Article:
Crosley Radio Model 56 TU (O)
This is the type of small radio that would have been popular as a kitchen radio in the time it was new.
Above, The ivory painted Bakelite cabinet is in untouched original condition. When I initially saw this set in a local antique shop, I thought the clear handle was a later addition by a previous owner, and had passed on it the first few times I saw it in the shop. Flipping through and seeing pictures in the Rider's manual, however, confirmed that the ivory versions of this radio had the handle, the unpainted brown version does not. So, the next time I was in the shop, I picked it up. This is a nice post-war style radio, but you'll note an unusual feature: the dial is backwards from the common arrangement of low to high going left to right.
Below, the labels pasted under the cabinet. The (O) designation signifies octal tubes, the 56 TU uses loctal tubes.
Above, and below, before and after views of the chassis. This radio played as purchased, but I was unsure what the condition of the electronics was. You can see that the two .022mF capacitors under the 50L6 tube (bottom left corner of chassis) appear to have been overheated, by the way that wax end seals have popped out. One of these is the audio coupling cap from the first audio to the output, the other is for fixed tone compensation. The new electrolytic capacitors explain why there was no power supply hum.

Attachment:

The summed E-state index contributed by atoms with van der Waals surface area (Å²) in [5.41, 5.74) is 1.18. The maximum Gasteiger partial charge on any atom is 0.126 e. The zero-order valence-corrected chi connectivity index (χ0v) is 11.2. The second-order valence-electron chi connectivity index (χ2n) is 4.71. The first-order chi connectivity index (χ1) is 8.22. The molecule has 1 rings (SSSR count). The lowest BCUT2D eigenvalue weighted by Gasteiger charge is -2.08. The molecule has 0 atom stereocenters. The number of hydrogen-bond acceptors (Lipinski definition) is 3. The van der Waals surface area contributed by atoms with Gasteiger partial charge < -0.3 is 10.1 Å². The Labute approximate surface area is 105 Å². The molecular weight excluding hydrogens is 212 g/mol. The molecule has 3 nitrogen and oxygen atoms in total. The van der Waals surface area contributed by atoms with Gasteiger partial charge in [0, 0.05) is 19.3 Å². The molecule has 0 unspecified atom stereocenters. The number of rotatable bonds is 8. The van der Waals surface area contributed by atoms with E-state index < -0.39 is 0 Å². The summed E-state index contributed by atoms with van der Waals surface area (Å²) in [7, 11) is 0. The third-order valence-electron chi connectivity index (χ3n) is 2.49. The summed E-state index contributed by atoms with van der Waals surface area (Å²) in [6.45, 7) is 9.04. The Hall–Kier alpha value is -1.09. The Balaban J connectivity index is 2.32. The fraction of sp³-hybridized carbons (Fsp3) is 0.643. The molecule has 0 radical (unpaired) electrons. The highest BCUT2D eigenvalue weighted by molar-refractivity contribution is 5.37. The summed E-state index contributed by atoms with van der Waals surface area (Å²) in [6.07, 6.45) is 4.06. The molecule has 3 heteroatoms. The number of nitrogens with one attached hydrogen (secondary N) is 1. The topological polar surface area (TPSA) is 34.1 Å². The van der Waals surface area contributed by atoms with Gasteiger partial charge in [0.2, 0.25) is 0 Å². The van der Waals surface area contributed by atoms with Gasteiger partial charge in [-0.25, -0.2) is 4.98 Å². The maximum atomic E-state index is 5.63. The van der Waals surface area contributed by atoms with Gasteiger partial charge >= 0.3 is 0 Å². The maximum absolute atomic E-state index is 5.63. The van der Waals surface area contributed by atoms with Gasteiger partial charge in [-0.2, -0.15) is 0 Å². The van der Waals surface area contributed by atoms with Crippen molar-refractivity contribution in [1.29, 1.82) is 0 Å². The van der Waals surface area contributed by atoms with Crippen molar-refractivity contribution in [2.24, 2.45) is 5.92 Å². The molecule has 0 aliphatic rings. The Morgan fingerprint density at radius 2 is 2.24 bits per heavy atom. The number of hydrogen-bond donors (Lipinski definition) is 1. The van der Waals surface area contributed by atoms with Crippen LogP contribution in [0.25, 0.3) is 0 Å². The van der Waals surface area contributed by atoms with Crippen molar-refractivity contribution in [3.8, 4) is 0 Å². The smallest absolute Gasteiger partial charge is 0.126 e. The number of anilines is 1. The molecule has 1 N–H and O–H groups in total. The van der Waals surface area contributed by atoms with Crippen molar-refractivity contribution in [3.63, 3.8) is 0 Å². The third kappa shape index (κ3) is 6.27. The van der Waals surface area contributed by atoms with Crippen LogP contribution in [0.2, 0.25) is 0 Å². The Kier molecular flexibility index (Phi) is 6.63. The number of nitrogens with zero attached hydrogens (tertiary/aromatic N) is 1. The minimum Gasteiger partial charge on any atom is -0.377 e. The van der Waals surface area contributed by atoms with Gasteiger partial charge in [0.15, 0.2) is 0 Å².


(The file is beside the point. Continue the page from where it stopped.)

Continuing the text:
Since I wanted to use this set, I went ahead and replaced the six paper capacitors. This was a relatively straight-forward set to work on, and the work was made easier by the fact that the leads were only loosely wrapped around the terminals. The hardest part was the capacitor from the B- to chassis, because the chassis end lead connects under the oscillator coil.
|V2||12SK7-GT||Intermediate Frequency Amplifier|
|V4||50L6-GT||Beam Power Audio Output|
Riders Volume 17, Crosley Page 17-7, and 17-8. (56TU)
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